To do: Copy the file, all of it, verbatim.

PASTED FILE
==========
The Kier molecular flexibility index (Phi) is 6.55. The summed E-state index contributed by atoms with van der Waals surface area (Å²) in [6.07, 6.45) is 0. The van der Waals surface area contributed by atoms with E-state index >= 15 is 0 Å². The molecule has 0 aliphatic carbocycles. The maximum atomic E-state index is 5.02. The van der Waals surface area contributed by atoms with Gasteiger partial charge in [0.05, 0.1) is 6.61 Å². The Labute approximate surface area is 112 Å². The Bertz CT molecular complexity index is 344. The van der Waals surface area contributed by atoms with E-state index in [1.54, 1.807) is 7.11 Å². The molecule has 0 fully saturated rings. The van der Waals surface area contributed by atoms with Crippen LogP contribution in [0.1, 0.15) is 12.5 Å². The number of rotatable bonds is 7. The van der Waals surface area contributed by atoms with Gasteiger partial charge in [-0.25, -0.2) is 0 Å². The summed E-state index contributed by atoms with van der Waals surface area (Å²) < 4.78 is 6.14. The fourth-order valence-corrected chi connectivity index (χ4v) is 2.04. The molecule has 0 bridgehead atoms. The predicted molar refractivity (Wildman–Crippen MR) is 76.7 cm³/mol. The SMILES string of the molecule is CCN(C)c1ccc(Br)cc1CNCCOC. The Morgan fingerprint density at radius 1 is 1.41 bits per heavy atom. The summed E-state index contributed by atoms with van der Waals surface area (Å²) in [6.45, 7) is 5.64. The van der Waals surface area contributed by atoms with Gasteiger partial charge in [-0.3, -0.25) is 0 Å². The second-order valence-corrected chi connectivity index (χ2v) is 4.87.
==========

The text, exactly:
The Kier molecular flexibility index (Phi) is 6.55. The summed E-state index contributed by atoms with van der Waals surface area (Å²) in [6.07, 6.45) is 0. The van der Waals surface area contributed by atoms with E-state index >= 15 is 0 Å². The molecule has 0 aliphatic carbocycles. The maximum atomic E-state index is 5.02. The van der Waals surface area contributed by atoms with Gasteiger partial charge in [0.05, 0.1) is 6.61 Å². The Labute approximate surface area is 112 Å². The Bertz CT molecular complexity index is 344. The van der Waals surface area contributed by atoms with E-state index in [1.54, 1.807) is 7.11 Å². The molecule has 0 fully saturated rings. The van der Waals surface area contributed by atoms with Crippen LogP contribution in [0.1, 0.15) is 12.5 Å². The number of rotatable bonds is 7. The van der Waals surface area contributed by atoms with Gasteiger partial charge in [-0.25, -0.2) is 0 Å². The summed E-state index contributed by atoms with van der Waals surface area (Å²) < 4.78 is 6.14. The fourth-order valence-corrected chi connectivity index (χ4v) is 2.04. The molecule has 0 bridgehead atoms. The predicted molar refractivity (Wildman–Crippen MR) is 76.7 cm³/mol. The SMILES string of the molecule is CCN(C)c1ccc(Br)cc1CNCCOC. The Morgan fingerprint density at radius 1 is 1.41 bits per heavy atom. The summed E-state index contributed by atoms with van der Waals surface area (Å²) in [6.45, 7) is 5.64. The van der Waals surface area contributed by atoms with Gasteiger partial charge in [-0.3, -0.25) is 0 Å². The second-order valence-corrected chi connectivity index (χ2v) is 4.87.